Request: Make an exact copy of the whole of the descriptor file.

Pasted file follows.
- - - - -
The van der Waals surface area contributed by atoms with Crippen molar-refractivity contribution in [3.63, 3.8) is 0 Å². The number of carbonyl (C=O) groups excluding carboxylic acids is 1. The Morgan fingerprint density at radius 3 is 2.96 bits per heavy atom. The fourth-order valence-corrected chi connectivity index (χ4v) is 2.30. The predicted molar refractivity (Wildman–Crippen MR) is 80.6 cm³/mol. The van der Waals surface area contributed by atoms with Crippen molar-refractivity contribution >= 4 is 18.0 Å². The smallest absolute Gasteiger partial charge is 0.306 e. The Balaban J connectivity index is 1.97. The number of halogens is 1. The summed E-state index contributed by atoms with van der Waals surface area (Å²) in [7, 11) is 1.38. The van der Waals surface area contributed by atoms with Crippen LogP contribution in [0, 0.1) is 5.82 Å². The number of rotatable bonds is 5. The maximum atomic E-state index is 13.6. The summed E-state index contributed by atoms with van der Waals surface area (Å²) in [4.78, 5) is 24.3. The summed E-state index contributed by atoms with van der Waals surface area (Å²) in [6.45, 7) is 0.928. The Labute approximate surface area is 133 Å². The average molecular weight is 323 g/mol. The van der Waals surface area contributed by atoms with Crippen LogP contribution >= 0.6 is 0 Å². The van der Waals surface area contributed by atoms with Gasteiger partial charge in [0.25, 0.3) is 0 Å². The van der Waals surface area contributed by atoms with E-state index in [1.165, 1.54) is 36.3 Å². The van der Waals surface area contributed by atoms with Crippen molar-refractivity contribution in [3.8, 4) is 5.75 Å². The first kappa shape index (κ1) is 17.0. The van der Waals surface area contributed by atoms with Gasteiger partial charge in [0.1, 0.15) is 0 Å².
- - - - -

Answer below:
The van der Waals surface area contributed by atoms with Crippen molar-refractivity contribution in [3.63, 3.8) is 0 Å². The number of carbonyl (C=O) groups excluding carboxylic acids is 1. The Morgan fingerprint density at radius 3 is 2.96 bits per heavy atom. The fourth-order valence-corrected chi connectivity index (χ4v) is 2.30. The predicted molar refractivity (Wildman–Crippen MR) is 80.6 cm³/mol. The van der Waals surface area contributed by atoms with Crippen molar-refractivity contribution >= 4 is 18.0 Å². The smallest absolute Gasteiger partial charge is 0.306 e. The Balaban J connectivity index is 1.97. The number of halogens is 1. The summed E-state index contributed by atoms with van der Waals surface area (Å²) in [7, 11) is 1.38. The van der Waals surface area contributed by atoms with Crippen LogP contribution in [0, 0.1) is 5.82 Å². The number of rotatable bonds is 5. The maximum atomic E-state index is 13.6. The summed E-state index contributed by atoms with van der Waals surface area (Å²) in [4.78, 5) is 24.3. The summed E-state index contributed by atoms with van der Waals surface area (Å²) in [6.45, 7) is 0.928. The Labute approximate surface area is 133 Å². The average molecular weight is 323 g/mol. The van der Waals surface area contributed by atoms with Crippen LogP contribution >= 0.6 is 0 Å². The van der Waals surface area contributed by atoms with Gasteiger partial charge in [0.25, 0.3) is 0 Å². The van der Waals surface area contributed by atoms with E-state index in [1.165, 1.54) is 36.3 Å². The van der Waals surface area contributed by atoms with Crippen molar-refractivity contribution in [3.8, 4) is 5.75 Å². The first kappa shape index (κ1) is 17.0. The van der Waals surface area contributed by atoms with Gasteiger partial charge in [0.1, 0.15) is 0 Å².